My first two mentoring sessions with The Marketing Academy were brilliant. I thoroughly enjoyed them, both great experiences paid testament to by the fact that I left each of my mentors practically skipping down the street. All the way to Euston I skipped, with a big grin on my face which lasted my whole journey back north. Why on earth was I so elated? If you’d have asked me a month ago, when these sessions took place, I wouldn’t have been able to tell you. I just felt good. A month down the line however, with a good bit of reflection under my belt, I have a better idea.
The first realisation I came to was just how lovely it was to listen. In so many of my experiences through The Marketing Academy (this blog included), I talk about myself, a lot. What a gorgeous indulgence it was to listen to someone else share their experiences and lap it all up. My second major takeaway was just how soothing the experience was. With all the personal development, vision planning and learning taking place, it’s sometimes hard to see how it’s all going to come together. Having two people you massively admire tell you they’ve been through exactly what you are going through, somehow, you feel a little reassured that everything is going to work out alright.
Much bigger lessons were learnt, of course, with two incredibly experienced mentors to learn from. I met with Jonathon Stead of Rapier, an integrated communications agency with a focus on services marketing, and Gail Gallie of Gallie Godfrey, a strategic communications and campaigns agency. Both were warm, personable and very down to earth, and generously gave over an hour of their time to discuss their careers and go over the three questions I had put forward, providing me with some insightful and incredibly useful answers to them.
My first question posed to both was how you stay passionate about your career. Gail’s advice was to work in areas where your passions lie, and Jonathon stressed the importance of continually learning and developing and knowing where you can make a difference. Both advised the importance of working with other passionate people too, and the ideas posed left me with a warm glow, envisioning a great organisation with engaged and driven people, loving what they do, as well as learning and making a huge difference to their business through the work they deliver. All that and feeling personally fulfilled too! Very good stuff.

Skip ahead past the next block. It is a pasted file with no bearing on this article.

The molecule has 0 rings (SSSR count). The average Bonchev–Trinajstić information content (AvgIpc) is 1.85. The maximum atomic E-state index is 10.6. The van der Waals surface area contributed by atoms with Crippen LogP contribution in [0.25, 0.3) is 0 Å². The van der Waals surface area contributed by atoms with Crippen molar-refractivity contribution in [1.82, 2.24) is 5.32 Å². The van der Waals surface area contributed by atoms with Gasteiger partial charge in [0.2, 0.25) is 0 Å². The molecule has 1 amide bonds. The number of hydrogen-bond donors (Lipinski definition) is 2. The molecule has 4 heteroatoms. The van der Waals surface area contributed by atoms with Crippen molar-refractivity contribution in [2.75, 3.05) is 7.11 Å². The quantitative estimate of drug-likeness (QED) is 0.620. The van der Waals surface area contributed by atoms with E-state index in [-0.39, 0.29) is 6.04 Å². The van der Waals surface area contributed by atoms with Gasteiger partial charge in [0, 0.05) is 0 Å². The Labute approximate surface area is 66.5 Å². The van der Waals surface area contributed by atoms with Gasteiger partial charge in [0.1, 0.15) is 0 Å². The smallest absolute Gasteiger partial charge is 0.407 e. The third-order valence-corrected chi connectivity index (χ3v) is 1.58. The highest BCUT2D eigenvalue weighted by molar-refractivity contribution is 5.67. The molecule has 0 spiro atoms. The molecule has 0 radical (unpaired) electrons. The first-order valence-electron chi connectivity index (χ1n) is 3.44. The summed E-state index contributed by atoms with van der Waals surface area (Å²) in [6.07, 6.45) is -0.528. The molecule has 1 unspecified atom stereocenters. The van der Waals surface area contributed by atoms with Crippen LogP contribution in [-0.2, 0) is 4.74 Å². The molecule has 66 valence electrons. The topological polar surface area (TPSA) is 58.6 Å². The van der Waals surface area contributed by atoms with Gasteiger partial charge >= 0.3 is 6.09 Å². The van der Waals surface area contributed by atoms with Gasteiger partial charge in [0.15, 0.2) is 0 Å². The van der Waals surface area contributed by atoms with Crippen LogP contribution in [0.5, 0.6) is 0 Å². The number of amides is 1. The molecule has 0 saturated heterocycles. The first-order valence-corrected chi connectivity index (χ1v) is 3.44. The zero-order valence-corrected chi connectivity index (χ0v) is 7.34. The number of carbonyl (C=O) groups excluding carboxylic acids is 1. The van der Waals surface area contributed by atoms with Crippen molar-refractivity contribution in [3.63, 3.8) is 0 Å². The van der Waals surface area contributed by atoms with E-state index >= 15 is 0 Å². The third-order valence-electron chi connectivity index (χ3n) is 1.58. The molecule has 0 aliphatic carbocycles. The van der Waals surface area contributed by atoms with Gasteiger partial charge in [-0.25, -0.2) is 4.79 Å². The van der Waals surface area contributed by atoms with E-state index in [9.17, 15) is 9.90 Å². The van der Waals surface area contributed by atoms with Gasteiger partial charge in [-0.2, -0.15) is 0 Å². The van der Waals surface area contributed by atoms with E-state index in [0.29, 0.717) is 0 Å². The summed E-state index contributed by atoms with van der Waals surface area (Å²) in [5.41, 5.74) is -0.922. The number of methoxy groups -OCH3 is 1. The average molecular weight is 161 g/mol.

My second question was what skill had been most valuable in developing themselves personally and in making progress with their careers. Gail advised being flexible, trying different disciplines and roles and testing out what works for you personally, an idea I love, because I usually feel I have to have everything sussed right now. Jonathon on the other hand suggested I question everything, turning situations on their head, asking why and contemplating things from the other perspective to determine new solutions. So often I take things for granted, and already has been massively helpful in finding different view points and better solutions to problems I face.
The third question was specific to each mentors area of expertise in marketing; I asked Gail how you tap into the heart of a brand and Jonathon how you portray a services brand without relying on tactical messages, and interestingly, both came back with the same answer. A brand is what people feel about it and stays with them over time, and comes through any point a person connects with a brand, though for a service brand this comes most through the people delivering it. I get so bogged down in the detail sometimes, and this piece of advice helped lift my head and focus better on where my attention should lie, seeing the bigger picture and has helped me come up with some great ideas over the past month.
Looking back, the mentoring sessions have helped me move on in many ways, more subtly than my coaching has perhaps, and not as immediately impactful as say the faculty sessions, but in strong and increasingly apparent ways. I have a clearer vision of my future, a better idea of where to focus my personal development and a wider perspective when it comes to applying my skills. Most impactful though, has been the better understanding I have of myself.
The questions I asked, all beautifully answered, have gently pointed me in the right direction. Along with my other touch points in The Marketing Academy, I am increasingly realising how important it is for me to feel passionate about the work I do, how much I strive to continually learn and develop and which areas of marketing I enjoy the most and want to focus on. As it turns out, the questions I asked, I was really asking myself, to help better understand my motivations. My mentors, with their fantastic advice, helped me come to this realisation in such a positive way, and I left feeling inspired about my future and great about myself. Mentoring really is a beautiful thing.